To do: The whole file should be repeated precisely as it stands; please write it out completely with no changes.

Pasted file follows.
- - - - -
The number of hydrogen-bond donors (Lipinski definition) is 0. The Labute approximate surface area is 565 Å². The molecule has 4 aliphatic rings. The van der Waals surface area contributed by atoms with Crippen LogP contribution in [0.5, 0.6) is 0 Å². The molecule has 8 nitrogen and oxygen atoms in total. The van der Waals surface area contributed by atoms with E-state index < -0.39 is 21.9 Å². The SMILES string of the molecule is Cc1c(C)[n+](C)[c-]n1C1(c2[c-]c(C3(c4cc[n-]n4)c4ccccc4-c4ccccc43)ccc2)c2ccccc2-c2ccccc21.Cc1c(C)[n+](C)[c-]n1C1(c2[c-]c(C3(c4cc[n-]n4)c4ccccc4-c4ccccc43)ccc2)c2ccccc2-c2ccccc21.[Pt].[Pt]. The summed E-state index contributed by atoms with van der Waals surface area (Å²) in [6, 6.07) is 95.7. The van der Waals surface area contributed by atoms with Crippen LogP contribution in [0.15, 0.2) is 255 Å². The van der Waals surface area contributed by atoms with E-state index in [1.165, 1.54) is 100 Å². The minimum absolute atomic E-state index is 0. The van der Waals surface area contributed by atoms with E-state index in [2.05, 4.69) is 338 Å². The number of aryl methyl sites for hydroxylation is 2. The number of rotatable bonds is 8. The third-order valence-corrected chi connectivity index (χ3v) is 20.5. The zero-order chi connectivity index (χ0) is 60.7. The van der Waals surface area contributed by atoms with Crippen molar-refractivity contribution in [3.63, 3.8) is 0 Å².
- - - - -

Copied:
The number of hydrogen-bond donors (Lipinski definition) is 0. The Labute approximate surface area is 565 Å². The molecule has 4 aliphatic rings. The van der Waals surface area contributed by atoms with Crippen LogP contribution in [0.5, 0.6) is 0 Å². The molecule has 8 nitrogen and oxygen atoms in total. The van der Waals surface area contributed by atoms with E-state index < -0.39 is 21.9 Å². The SMILES string of the molecule is Cc1c(C)[n+](C)[c-]n1C1(c2[c-]c(C3(c4cc[n-]n4)c4ccccc4-c4ccccc43)ccc2)c2ccccc2-c2ccccc21.Cc1c(C)[n+](C)[c-]n1C1(c2[c-]c(C3(c4cc[n-]n4)c4ccccc4-c4ccccc43)ccc2)c2ccccc2-c2ccccc21.[Pt].[Pt]. The summed E-state index contributed by atoms with van der Waals surface area (Å²) in [6, 6.07) is 95.7. The van der Waals surface area contributed by atoms with Crippen LogP contribution in [0.15, 0.2) is 255 Å². The van der Waals surface area contributed by atoms with E-state index in [1.165, 1.54) is 100 Å². The minimum absolute atomic E-state index is 0. The van der Waals surface area contributed by atoms with E-state index in [2.05, 4.69) is 338 Å². The number of aryl methyl sites for hydroxylation is 2. The number of rotatable bonds is 8. The third-order valence-corrected chi connectivity index (χ3v) is 20.5. The zero-order chi connectivity index (χ0) is 60.7. The van der Waals surface area contributed by atoms with Crippen molar-refractivity contribution in [3.63, 3.8) is 0 Å².